A strong work ethic. Because you are responsible for your business, you must be willing to put everything you have into doing high-quality work, and that means being self-motivated and adaptable. Always improve your skills, keep up with changes in your industry, and be willing to learn new things.

A professional attitude. This trait is crucial for long-term success. Clients will hire you again and recommend your services to their friends and colleagues if you’re reliable, organized, and deliver high-quality work on time.

Survival instincts. You’ll need a good dose of perseverance to keep your business running when times are tough. All it takes is a lot of motivation and a belief in yourself. Hone your survival skills by setting goals, seeking support from colleagues, and practicing self-care.

Creativity. Writing is a creative art, and all writers experience a creative drain from time to time. When your creativity needs a spark so that you can overcome writer’s block, exercises such as freewriting, brainstorming, and mind mapping will fill your brain with new ideas.

An entrepreneurial mindset. You’re the proud owner of a small business, so it’s essential to act like a successful professional. It takes organization to manage your workload, track your finances, and meet every deadline. You must also be client-focused, a strong communicator, and flexible.

Your head needs to be in the right frame of mind to succeed in the freelancing business. And this list gave you lots to think about. Use this checklist to make sure you start on the right foot.

Look at how you can change your way of thinking so that you have the right attitudes for freelance success.

You can start from zero and be a success. Warren Buffet tells of two people who did just that. While you may not become a millionaire, Buffet shares some wise words on running a client-focused business that provides a comfortable cash flow.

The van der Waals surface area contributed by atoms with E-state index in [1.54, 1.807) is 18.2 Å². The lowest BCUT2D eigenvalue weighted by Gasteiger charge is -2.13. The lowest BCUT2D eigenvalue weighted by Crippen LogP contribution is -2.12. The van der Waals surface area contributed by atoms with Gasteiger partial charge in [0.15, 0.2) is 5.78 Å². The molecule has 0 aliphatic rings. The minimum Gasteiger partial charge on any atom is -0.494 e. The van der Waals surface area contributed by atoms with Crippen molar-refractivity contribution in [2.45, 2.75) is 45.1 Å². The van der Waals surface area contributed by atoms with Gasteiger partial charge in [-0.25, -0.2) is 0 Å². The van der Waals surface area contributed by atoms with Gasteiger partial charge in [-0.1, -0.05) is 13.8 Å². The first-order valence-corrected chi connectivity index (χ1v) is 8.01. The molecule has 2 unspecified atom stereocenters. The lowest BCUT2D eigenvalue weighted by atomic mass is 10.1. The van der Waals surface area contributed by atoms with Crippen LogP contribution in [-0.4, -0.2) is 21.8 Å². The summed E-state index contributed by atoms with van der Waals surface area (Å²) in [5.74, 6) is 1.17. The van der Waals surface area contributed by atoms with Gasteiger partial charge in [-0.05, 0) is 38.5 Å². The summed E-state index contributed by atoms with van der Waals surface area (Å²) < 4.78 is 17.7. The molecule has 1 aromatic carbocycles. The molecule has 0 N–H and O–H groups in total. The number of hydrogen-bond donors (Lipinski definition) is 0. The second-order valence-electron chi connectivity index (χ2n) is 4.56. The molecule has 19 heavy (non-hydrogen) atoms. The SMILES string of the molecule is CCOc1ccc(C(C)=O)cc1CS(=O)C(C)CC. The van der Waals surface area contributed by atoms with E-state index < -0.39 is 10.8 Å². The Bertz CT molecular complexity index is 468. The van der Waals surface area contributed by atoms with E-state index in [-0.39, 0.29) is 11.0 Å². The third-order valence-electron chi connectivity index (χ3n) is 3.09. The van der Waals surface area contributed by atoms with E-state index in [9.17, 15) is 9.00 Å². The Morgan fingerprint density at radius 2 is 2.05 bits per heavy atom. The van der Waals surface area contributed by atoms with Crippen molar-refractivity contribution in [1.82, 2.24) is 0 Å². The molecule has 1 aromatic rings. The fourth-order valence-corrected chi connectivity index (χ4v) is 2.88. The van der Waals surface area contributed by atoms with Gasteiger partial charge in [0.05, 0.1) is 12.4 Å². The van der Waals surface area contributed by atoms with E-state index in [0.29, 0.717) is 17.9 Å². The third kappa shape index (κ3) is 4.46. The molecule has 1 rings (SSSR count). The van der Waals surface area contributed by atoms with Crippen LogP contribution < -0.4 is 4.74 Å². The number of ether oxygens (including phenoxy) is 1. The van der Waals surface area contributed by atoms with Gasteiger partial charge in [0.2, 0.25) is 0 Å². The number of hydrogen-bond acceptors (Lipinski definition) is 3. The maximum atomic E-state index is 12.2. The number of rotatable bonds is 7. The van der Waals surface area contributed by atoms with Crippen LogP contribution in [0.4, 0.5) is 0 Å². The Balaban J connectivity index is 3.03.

Assess your strengths and weaknesses before going freelance

How do you find out if you’re one of those who can be successful at freelance writing? Assess your strengths and weaknesses by asking yourself a few relevant questions:

Am I a self-starter? You’ll need to develop and follow through on your ideas. And you’ll need to organize your time.

How well do I work with different personalities? You’ll need to develop working relationships with a variety of people, including unreliable vendors and cranky customers.

How good am I at making decisions? You’ll make decisions constantly and often under pressure.

Do I have the emotional and physical stamina to work overtime? Can you handle six or seven or more workdays in a row of as long as twelve hours a day? It may not always be like that, but sometimes you can’t afford to turn away jobs. You may run into a dry patch and need the money from those extra hours to pay the bills.

Can I make a plan and stay organized? If you can’t stay organized, you’ll get swamped by the details. Poor planning results in business failure.